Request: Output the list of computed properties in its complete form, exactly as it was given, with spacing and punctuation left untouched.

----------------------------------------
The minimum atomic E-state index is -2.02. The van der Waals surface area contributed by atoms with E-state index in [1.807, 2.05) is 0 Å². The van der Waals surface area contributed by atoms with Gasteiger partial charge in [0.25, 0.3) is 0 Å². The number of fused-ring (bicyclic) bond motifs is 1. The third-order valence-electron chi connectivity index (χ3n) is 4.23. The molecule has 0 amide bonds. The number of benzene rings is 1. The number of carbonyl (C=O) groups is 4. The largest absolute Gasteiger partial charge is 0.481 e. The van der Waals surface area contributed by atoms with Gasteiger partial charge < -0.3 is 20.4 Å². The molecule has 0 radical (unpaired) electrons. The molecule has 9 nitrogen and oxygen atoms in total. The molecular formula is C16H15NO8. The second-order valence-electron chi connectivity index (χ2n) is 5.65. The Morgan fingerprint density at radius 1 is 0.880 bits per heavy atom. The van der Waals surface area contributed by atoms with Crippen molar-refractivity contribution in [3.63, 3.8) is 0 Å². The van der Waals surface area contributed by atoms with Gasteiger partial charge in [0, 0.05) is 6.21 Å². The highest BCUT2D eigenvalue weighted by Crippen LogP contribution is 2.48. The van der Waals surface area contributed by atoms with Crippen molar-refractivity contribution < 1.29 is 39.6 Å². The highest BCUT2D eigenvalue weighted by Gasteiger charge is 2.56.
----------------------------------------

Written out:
The minimum atomic E-state index is -2.02. The van der Waals surface area contributed by atoms with E-state index in [1.807, 2.05) is 0 Å². The van der Waals surface area contributed by atoms with Gasteiger partial charge in [0.25, 0.3) is 0 Å². The number of fused-ring (bicyclic) bond motifs is 1. The third-order valence-electron chi connectivity index (χ3n) is 4.23. The molecule has 0 amide bonds. The number of benzene rings is 1. The number of carbonyl (C=O) groups is 4. The largest absolute Gasteiger partial charge is 0.481 e. The van der Waals surface area contributed by atoms with Gasteiger partial charge < -0.3 is 20.4 Å². The molecule has 0 radical (unpaired) electrons. The molecule has 9 nitrogen and oxygen atoms in total. The molecular formula is C16H15NO8. The second-order valence-electron chi connectivity index (χ2n) is 5.65. The Morgan fingerprint density at radius 1 is 0.880 bits per heavy atom. The van der Waals surface area contributed by atoms with Crippen molar-refractivity contribution in [3.63, 3.8) is 0 Å². The van der Waals surface area contributed by atoms with Gasteiger partial charge in [0, 0.05) is 6.21 Å². The highest BCUT2D eigenvalue weighted by Crippen LogP contribution is 2.48. The van der Waals surface area contributed by atoms with Crippen molar-refractivity contribution < 1.29 is 39.6 Å². The highest BCUT2D eigenvalue weighted by Gasteiger charge is 2.56.